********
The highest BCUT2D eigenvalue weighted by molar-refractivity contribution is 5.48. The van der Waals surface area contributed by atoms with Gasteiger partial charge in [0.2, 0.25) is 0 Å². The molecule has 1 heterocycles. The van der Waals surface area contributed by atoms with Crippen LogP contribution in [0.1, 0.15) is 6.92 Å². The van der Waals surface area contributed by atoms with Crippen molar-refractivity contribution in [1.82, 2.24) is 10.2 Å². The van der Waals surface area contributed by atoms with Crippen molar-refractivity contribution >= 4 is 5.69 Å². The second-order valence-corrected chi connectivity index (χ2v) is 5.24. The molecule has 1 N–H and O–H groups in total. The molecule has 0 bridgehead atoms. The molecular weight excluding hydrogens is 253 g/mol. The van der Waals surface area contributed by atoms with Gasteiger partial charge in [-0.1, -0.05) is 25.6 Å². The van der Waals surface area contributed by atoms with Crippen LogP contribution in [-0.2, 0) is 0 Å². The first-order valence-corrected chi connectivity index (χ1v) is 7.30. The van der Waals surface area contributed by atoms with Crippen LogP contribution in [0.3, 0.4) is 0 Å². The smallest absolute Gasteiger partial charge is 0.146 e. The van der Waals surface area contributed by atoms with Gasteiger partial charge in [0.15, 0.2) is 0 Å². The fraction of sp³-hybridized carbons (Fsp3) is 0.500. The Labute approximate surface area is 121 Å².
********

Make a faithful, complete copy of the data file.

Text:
The highest BCUT2D eigenvalue weighted by molar-refractivity contribution is 5.48. The van der Waals surface area contributed by atoms with Gasteiger partial charge in [0.2, 0.25) is 0 Å². The molecule has 1 heterocycles. The van der Waals surface area contributed by atoms with Crippen LogP contribution in [0.1, 0.15) is 6.92 Å². The van der Waals surface area contributed by atoms with Crippen molar-refractivity contribution in [1.82, 2.24) is 10.2 Å². The van der Waals surface area contributed by atoms with Crippen molar-refractivity contribution >= 4 is 5.69 Å². The second-order valence-corrected chi connectivity index (χ2v) is 5.24. The molecule has 1 N–H and O–H groups in total. The molecule has 0 bridgehead atoms. The molecular weight excluding hydrogens is 253 g/mol. The van der Waals surface area contributed by atoms with Gasteiger partial charge in [-0.1, -0.05) is 25.6 Å². The van der Waals surface area contributed by atoms with Crippen LogP contribution in [-0.2, 0) is 0 Å². The first-order valence-corrected chi connectivity index (χ1v) is 7.30. The van der Waals surface area contributed by atoms with Crippen LogP contribution in [0.3, 0.4) is 0 Å². The smallest absolute Gasteiger partial charge is 0.146 e. The van der Waals surface area contributed by atoms with Gasteiger partial charge in [0.15, 0.2) is 0 Å². The fraction of sp³-hybridized carbons (Fsp3) is 0.500. The Labute approximate surface area is 121 Å².